The majority of my full colonies are on kewl floors. Some call these ‘floors with underfloor entrances‘, which is a bit more of a mouthful. These floors have narrow ‘L’ shaped entrances; the bees are forced to access the brood box through a 8-9mm high or wide slot, negotiating a 90º bend en route. For the majority of the season these offer more than enough advantages to easily outweigh their slightly more difficult construction (though you can buy something broadly similar if needed). These advantages include:
- integral (and readily replaceable) Correx landing board
- no need for mouseguards – even determined mice can’t negotiate an 8mm right angle
- guard bees can occupy both the landing board and brood box entrance so far fewer problems with robbing or wasps (and if these are really a problem a simple 9mm lathe can be pushed into the entrance leaving a single bee gap at one end)
- easy to seal for transport
Other users of these floors also claim the absence of draughts is a benefit but, since they also have open mesh floors, I don’t think this is likely to make much of a difference.
I’m only aware of three disadvantages of this type of floor.
- they are not suited to the Varrox-type OA vaporisers i.e. the passive heating pan that is designed to be pushed through the hive entrance. This is not an issue if you use a Sublimox-type ‘active’ vaporiser I’ve described previously
- bees can be confounded by the gap under the landing board when reorientating to these floors, though there are quick’n’dirty fixes to this and it’s only ever an issue for a few days. For the same reason, clipped queens might – on returning to the hive – miss the entrance and end up underneath the floor (though this happens with floors and normal entrances)
- during long cold winters the entrance can become blocked with bee corpses – the only really significant problem and easily avoided
There can be a high loss of bees from the colony during long cold winters. This is generally not an issue during the depths of winter, but as the weather warms slightly and the colony becomes more active – and, inevitably, the overwintering bees get older – the attrition rate rises. If the weather still isn’t warm enough for the corpses to be removed they can end up blocking the entrance. Twice in recent years I’ve had colonies trapped inside. In both cases these went into the winter as strong double-brood colonies and – due to work commitments – weren’t checked for 4-6 weeks in late January-early March. In both cases I managed to save the colonies, but they were severely stressed by the situation, with signs of Nosema, and needed mollycoddling for several weeks at the start of the season proper.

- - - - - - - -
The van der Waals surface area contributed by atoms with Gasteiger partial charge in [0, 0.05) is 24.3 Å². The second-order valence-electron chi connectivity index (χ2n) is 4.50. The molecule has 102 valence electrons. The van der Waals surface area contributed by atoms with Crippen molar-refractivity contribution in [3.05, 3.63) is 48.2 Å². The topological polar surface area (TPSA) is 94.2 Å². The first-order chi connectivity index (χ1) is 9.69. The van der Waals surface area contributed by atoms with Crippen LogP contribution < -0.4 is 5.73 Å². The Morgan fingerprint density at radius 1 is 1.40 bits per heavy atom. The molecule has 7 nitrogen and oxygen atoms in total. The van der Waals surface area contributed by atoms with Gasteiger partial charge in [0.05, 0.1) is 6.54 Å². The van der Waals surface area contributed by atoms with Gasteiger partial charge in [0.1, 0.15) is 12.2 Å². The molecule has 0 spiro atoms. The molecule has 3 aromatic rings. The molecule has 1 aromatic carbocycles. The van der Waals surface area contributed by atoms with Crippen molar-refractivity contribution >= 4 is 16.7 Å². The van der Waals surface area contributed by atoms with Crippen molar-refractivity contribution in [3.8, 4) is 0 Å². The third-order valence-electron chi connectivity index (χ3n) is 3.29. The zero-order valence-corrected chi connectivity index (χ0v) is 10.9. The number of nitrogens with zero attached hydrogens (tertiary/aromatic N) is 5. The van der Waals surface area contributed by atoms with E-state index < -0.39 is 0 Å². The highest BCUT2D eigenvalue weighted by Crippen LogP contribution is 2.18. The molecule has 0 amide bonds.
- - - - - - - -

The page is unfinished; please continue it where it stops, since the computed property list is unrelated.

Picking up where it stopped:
Fortunately there’s an easy solution. On your weekly apiary winter checks (or however frequent they are) push a bent piece of wire into the entrance, turn it to project up through the vertical part of the entrance slot and slide it along the full width of the hive to ensure the entrance is clear. Any old piece of wire should be suitable as long as it it short enough not to foul the bottom of the frames. For a few years I used an easily-lost piece of wire coat hanger. More recently I added a handle to a stainless steel bicycle spoke … with a little hook so it can hung up in a “safe place” (which, of course, is no guarantee whatsoever that it won’t be lost 🙁 ).